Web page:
BSc (Hons) Sport and Exercise Science
Ambulance Support Crew
I studied A levels in Biology, Physical Education and Geography and AS level Maths at Collyer’s from 2015-2017. I also undertook the Higher Sports Leadership Award (HLSA). Throughout my time at Collyer’s, I was very focused on following a career in sport and was guided in that direction through members of staff in the sports department, pushing me to complete the Higher Sports Leadership Award and strive for the top grades in PE and Biology. Whilst at Collyer’s, I also completed my Gold Duke of Edinburgh Award with fellow students which enabled me to become a more well-rounded individual and develop life skills. I am still a keen footballer now and have fond memories of playing for the Collyer’s Women’s Football Team in the Sussex Colleges County League Cup Final in 2016 and 2017, and still remain friends with a large portion of the girls I played alongside.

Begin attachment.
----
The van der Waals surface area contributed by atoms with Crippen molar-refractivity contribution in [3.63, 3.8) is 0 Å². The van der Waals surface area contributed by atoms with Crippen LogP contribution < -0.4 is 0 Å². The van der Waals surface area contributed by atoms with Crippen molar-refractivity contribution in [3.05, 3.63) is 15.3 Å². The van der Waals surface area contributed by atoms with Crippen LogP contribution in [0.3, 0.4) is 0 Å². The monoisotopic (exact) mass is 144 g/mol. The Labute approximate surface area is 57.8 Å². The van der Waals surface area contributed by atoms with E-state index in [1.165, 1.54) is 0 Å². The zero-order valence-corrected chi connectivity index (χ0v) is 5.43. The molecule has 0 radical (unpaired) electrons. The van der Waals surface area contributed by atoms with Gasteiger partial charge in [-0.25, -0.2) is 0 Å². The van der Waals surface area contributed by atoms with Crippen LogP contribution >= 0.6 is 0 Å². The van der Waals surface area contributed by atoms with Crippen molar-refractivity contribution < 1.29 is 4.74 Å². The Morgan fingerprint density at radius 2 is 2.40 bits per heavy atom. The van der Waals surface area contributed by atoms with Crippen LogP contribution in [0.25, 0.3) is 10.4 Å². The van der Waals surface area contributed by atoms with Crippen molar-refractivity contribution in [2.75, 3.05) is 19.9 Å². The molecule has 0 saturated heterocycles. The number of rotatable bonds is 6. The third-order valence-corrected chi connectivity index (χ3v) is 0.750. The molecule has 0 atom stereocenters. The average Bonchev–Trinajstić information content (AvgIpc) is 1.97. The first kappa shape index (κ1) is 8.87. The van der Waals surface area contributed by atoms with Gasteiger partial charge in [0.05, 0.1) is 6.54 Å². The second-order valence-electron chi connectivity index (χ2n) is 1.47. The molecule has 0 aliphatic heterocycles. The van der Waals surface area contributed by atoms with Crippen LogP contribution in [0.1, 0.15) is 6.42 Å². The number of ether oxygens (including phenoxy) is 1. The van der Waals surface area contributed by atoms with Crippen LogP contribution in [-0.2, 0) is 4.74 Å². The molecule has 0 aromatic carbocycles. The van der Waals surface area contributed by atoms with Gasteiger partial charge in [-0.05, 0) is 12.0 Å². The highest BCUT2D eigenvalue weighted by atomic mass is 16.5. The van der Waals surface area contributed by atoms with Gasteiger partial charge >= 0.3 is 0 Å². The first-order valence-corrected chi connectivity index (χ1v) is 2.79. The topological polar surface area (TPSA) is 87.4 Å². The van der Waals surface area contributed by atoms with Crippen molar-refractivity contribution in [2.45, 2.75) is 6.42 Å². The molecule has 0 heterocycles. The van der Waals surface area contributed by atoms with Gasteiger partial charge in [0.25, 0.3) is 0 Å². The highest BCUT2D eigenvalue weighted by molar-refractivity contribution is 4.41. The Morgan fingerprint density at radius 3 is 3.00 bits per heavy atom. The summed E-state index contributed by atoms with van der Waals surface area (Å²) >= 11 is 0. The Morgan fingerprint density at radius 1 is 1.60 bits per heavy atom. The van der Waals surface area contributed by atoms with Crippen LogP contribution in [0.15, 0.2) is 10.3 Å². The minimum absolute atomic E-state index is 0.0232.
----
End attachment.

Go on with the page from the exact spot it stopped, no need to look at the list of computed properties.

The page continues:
After leaving Collyer’s I studied for a 1st Class Honours in Sport and Exercise Science at Loughborough University. My first job was as a Sports Coordinator and then I moved to take on the role of Community Physical Activity, Sport and Health Assistant for Melton Borough Council and I am now in the Ambulance Support Crew for East Midlands Ambulance Service.